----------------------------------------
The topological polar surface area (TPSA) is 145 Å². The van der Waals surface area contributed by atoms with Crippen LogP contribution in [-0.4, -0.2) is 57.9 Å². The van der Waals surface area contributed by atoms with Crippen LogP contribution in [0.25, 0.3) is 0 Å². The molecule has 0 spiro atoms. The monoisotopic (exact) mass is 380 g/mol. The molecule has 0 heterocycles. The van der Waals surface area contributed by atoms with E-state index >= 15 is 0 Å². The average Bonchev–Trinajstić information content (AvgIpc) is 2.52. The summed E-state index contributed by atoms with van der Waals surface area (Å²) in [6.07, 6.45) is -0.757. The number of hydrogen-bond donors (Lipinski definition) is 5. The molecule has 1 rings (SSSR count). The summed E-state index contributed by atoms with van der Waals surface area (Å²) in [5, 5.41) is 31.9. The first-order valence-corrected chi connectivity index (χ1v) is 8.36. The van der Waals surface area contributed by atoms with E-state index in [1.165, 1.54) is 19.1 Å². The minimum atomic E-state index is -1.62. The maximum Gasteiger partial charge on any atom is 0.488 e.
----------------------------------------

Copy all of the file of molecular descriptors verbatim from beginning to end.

The topological polar surface area (TPSA) is 145 Å². The van der Waals surface area contributed by atoms with Crippen LogP contribution in [-0.4, -0.2) is 57.9 Å². The van der Waals surface area contributed by atoms with Crippen LogP contribution in [0.25, 0.3) is 0 Å². The molecule has 0 spiro atoms. The monoisotopic (exact) mass is 380 g/mol. The molecule has 0 heterocycles. The van der Waals surface area contributed by atoms with E-state index >= 15 is 0 Å². The average Bonchev–Trinajstić information content (AvgIpc) is 2.52. The summed E-state index contributed by atoms with van der Waals surface area (Å²) in [6.07, 6.45) is -0.757. The number of hydrogen-bond donors (Lipinski definition) is 5. The molecule has 1 rings (SSSR count). The summed E-state index contributed by atoms with van der Waals surface area (Å²) in [5, 5.41) is 31.9. The first-order valence-corrected chi connectivity index (χ1v) is 8.36. The van der Waals surface area contributed by atoms with E-state index in [1.165, 1.54) is 19.1 Å². The minimum atomic E-state index is -1.62. The maximum Gasteiger partial charge on any atom is 0.488 e.